New Delhi [India] : As India’s G20 presidency commenced on December 1, Prime Minister Narendra Modi has set the tone of India’s G20 presidency on the great spiritual premises of Indian philosophy and called for a paradigm shift that focuses on human-centric globalisation.
“India’s G20 agenda will be inclusive, ambitious, action-oriented, and decisive. Let us join together to make India’s G20 Presidency a Presidency of healing, harmony and hope. Let us work together to shape a new paradigm – of human-centric globalisation,” PM Modi said in his December 1 blog post.
Praising the outcomes of earlier 17 presidencies of the G20, the Prime Minster said India said that they successfully ensured macro-economic stability, rationalized international taxation and helped relieve debt-burden of countries, among others.
While talking about shaping up of human history, he pointed out that humanity has so far fought for limited resources marked by confrontation and competition – between ideas, ideologies and identities.
Now as India takes the mantle, PM Modi wondered whether the G20 could catalyse a fundamental mindset shift, to benefit humanity as a whole – a shift from a zero-sum mindset, fight over territory or resources, weaponization of essential goods etc?
He questioned the contention that humans were inherently selfish and confrontation and greed are just human nature by asking why then so many spiritual traditions that advocate the fundamental oneness of us have lasted since times immemorial?
“Some may argue that confrontation and greed are just human nature. I disagree. If humans were inherently selfish, what would explain the lasting appeal of so many spiritual traditions that advocate the fundamental one-ness of us all?” he asked.
He referred to one such popular Indian tradition that sees all living beings, and even inanimate things, as composed of the same five basic elements – the panch tatva of earth, water, fire, air and space. “Harmony among these elements – within us and between us – is essential for our physical, social and environmental wellbeing”.
He further added, “India’s G20 presidency will work to promote this universal sense of oneness. Hence our theme: One Earth, One Family, One Future.”
The Prime Minister lamented that despite having the means to produce enough to meet the basic needs of all people in the world, we have collectively failed to appreciate and suggested the need to shun fight for survival and look up to more peaceful and prosperous future.
He emphasised that “our era need not be one of war. Indeed, it must not be one!” The reference could be read as his sense of urgency to remove poverty and inequality and for that the need to stop squandering away of resources in senseless wars. This is possible by fostering honest and accommodating conversations.
Pointing towards the greatest challenges in the world like climate change and terrorism and said that these problems could be solved not by fighting each other, but only by acting together.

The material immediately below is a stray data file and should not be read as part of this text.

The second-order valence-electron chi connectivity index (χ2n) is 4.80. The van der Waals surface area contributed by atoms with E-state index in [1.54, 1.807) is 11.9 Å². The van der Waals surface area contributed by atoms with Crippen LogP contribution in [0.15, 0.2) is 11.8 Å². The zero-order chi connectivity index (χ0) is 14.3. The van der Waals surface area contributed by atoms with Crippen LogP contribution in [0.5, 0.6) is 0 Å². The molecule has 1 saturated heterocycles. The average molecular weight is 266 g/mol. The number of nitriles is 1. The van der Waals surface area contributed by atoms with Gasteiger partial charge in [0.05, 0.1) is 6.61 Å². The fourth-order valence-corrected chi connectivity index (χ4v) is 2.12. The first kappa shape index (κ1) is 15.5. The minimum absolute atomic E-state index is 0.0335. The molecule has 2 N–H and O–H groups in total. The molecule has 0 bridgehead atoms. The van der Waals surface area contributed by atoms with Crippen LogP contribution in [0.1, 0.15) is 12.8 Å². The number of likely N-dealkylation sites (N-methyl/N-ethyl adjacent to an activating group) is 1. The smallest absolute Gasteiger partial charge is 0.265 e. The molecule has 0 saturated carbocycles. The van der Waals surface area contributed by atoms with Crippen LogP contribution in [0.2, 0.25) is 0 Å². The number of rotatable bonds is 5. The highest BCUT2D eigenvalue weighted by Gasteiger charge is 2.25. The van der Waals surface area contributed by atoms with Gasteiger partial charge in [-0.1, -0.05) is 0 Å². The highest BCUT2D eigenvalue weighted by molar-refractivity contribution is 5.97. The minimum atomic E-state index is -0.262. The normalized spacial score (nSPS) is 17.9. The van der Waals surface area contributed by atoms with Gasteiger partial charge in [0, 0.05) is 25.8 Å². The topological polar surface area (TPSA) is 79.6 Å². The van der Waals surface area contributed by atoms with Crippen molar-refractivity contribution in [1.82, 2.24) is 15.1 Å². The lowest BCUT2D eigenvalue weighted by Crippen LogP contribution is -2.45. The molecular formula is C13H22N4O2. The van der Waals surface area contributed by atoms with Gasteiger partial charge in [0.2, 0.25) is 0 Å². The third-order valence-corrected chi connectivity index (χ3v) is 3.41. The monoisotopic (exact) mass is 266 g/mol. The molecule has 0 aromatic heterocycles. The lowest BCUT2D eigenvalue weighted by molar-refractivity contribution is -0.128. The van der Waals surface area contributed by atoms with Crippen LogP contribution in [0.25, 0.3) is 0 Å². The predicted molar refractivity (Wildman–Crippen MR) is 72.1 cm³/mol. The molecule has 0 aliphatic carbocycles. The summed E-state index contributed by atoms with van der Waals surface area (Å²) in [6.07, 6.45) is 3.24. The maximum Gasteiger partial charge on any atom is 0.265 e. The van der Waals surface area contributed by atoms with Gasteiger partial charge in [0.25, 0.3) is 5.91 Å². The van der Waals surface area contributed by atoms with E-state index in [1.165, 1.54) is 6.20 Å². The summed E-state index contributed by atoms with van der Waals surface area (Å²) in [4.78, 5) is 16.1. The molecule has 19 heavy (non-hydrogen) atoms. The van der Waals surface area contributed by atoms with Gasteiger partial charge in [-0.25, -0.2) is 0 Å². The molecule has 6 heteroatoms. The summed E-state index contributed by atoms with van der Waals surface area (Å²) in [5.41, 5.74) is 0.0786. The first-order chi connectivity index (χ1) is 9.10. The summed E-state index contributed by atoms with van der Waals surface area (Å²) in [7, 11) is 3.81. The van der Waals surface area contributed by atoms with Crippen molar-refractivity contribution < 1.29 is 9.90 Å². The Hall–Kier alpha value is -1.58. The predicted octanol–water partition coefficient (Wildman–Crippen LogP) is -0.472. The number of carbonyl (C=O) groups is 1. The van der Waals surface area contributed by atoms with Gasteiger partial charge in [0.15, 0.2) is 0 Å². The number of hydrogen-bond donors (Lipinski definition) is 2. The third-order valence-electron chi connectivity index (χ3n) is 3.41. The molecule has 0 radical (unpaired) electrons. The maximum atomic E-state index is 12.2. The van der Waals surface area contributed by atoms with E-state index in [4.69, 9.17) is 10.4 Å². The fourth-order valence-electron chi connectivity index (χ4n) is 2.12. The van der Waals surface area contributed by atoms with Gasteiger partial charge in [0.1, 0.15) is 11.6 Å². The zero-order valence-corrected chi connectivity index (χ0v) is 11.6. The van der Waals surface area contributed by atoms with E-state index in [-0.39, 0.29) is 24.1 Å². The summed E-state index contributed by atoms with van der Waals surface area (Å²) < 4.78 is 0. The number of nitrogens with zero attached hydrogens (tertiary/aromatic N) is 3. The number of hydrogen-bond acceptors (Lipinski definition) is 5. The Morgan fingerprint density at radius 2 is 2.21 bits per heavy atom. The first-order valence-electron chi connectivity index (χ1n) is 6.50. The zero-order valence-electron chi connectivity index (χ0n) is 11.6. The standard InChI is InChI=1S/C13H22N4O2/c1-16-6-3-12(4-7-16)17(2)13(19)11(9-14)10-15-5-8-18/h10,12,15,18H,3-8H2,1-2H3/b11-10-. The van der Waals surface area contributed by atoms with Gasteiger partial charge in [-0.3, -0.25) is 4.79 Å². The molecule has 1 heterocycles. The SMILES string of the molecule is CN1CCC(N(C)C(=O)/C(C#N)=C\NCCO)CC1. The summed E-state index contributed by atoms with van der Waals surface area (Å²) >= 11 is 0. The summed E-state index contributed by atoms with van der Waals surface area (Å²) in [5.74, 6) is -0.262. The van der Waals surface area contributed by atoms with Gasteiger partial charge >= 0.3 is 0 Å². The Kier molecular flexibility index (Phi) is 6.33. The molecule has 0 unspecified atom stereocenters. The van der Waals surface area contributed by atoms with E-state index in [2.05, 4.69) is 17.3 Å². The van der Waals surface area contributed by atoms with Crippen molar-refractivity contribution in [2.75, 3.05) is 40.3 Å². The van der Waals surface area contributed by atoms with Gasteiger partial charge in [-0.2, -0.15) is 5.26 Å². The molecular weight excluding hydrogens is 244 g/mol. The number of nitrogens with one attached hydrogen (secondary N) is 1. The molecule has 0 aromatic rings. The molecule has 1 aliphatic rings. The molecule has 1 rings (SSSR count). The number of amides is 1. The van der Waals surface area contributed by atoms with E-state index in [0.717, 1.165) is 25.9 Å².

The Prime Minister held that India and its thriving democracy could show the way for a collective response to global issues. He said that as the mother of democracy, India’s national consensus is forged not by diktat, but by blending millions of free voices into one harmonious melody.
Describing India as a microcosm of the world with its immense diversity of languages, religions, customs and beliefs, he asserted that it presents the oldest-known traditions of collective decision-making. This is one of the “great contributions of India to the foundational DNA of democracy.”
As to why India’s G20 presidency raises hopes for acting as an engine of growth and global cooperation for prosperity, he said that India today is the fastest-growing large economy and has displayed the capacity to leveraged technology to create digital public goods that are open, inclusive and interoperable.
He added, “Fortunately, today’s technology also gives us the means to address problems on a humanity-wide scale. The massive virtual worlds that we inhabit today demonstrate the scalability of digital technologies.”
According to him, there is a need to shift the paradigm that our survival depended on denying limited resources to others signifies the zero-sum mindset of the past.
He said that for promoting harmony within the human family, “we will seek to depoliticise the global supply of food, fertilisers and medical products, so that geopolitical tensions do not lead to humanitarian crises”.
He meant to emphasise that those whose needs are the greatest must always be our first concern. The reference was intended to point out the problems of hunger, starvation and malnutrition in many parts of developing countries and urgency to address them together on priority basis whatever it takes.
The Prime Minister concluded that the world needs to work together to shape a new paradigm – of human-centric globalisation. This would require an honest conversation among the most powerful countries – on mitigating risks posed by weapons of mass destruction and enhancing global security.
Additionally, he also indicated that G20 needs to be responsible even for those countries which are not members of the group.
He said, “Our G20 priorities will be shaped in consultation with not just our G20 partners, but also our fellow travellers in the global South, whose voice often goes unheard. Our priorities will focus on healing our One Earth, creating harmony within our One Family and giving hope for our One Future.”
One of the messages of the Indian Prime Minister was “imbuing hope in our future generations” by good governance including citizen-centric governance model which would not consider development as an exercise in top-down governance, but rather a citizen-led people’s movement.
He also emphasised that “we will encourage sustainable and environment-friendly lifestyles, based on India’s tradition of trusteeship towards nature” for “healing our planet”. (ANI)